Orestes Brownson, the first American Catholic intellectual, had strong ideas about Catholics’ place in American political life, as well as about slavery.
Episodes about "civil war"
Catholics, including the Daughters of Charity and St. Francis Xavier church were heavily involved in the Civil War battle of Gettysburg.
Annie Chambers Ketchum started life as a stereotypical antebellum Southern lady, but as Tom and Noëlle Crowe tell us, by the end of her life she’d converted to Catholicism, was an accomplished poet and scientist, and had become a Dominican tertiary.
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Mother Beasley was a free Black woman who married into wealth and then gave it all away as a widow in order to found one of the first Catholic religious orders for Black women in the US. Tom and Noelle Crowe tell the story of this courageous woman who also defied the law to educate enslaved children and spent her life serving others.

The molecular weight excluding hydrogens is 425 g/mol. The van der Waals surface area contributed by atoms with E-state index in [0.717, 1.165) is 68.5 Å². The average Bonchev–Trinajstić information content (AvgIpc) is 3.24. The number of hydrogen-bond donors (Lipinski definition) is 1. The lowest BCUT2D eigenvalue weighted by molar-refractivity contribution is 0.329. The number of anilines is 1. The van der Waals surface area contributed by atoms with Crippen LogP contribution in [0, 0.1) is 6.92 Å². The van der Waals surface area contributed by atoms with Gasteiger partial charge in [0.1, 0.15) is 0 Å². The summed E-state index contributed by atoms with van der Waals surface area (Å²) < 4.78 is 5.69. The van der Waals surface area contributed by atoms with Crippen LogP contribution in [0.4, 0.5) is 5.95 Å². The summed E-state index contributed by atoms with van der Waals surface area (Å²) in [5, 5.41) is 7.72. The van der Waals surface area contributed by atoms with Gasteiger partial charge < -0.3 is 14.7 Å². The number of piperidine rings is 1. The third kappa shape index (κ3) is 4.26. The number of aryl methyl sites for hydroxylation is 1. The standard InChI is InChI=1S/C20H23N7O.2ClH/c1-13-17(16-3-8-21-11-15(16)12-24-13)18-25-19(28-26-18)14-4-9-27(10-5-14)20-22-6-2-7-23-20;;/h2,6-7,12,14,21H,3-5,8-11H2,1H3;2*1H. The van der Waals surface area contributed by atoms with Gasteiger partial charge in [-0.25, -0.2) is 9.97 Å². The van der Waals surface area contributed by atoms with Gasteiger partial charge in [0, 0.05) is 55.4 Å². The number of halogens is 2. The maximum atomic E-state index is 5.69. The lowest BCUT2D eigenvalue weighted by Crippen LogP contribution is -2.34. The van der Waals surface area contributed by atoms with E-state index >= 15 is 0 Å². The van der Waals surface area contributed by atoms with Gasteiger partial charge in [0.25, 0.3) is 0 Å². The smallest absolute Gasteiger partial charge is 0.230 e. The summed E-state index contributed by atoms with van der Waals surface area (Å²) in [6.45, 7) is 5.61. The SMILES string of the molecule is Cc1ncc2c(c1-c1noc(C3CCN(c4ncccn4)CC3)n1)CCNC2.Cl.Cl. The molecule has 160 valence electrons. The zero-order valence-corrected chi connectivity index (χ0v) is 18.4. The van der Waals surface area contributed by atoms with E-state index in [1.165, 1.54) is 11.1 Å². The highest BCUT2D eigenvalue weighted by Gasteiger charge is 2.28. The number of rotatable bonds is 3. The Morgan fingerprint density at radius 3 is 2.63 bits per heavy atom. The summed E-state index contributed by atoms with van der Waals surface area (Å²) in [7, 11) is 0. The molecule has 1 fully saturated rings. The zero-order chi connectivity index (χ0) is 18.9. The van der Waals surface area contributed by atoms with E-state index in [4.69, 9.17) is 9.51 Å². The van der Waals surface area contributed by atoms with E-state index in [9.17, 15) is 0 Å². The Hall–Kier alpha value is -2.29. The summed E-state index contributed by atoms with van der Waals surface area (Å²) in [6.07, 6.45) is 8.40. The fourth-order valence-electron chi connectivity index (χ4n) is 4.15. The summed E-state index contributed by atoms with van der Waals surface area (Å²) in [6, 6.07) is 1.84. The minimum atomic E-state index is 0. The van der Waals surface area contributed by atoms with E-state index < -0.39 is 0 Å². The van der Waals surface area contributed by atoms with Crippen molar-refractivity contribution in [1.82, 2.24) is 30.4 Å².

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Born a slave before the Civil War, Daniel Rudd was a Catholic journalist, who was the first black man to own a national newspaper of any kind.
Fr. Peter Whelan was an elderly Irish priest in Georgia and South Carolina who brought Christ to the sick and imprisoned during the Civil War. Tom and Noëlle Crowe tell how brought Christ to both Confederate POWs in the North, and Union POWs at the most notorious prison camp in the South, Andersonville.
The post Father Peter Whelan: The Angel of Andersonville appeared first on SQPN.com.
James Longstreet was a Civil War Confederate general rejected by his former compatriots after the war, who eventually became Catholic.
Henriette DeLille was a woman of mixed race in antebellum New Orleans who rejected the placage system and founded an order that educated the children of slaves
Margaret Haughery, the “Bread Woman of New Orleans,” was an immigrant from Ireland who lost her family twice before starting successful businesses and doing extraordinary philanthropy.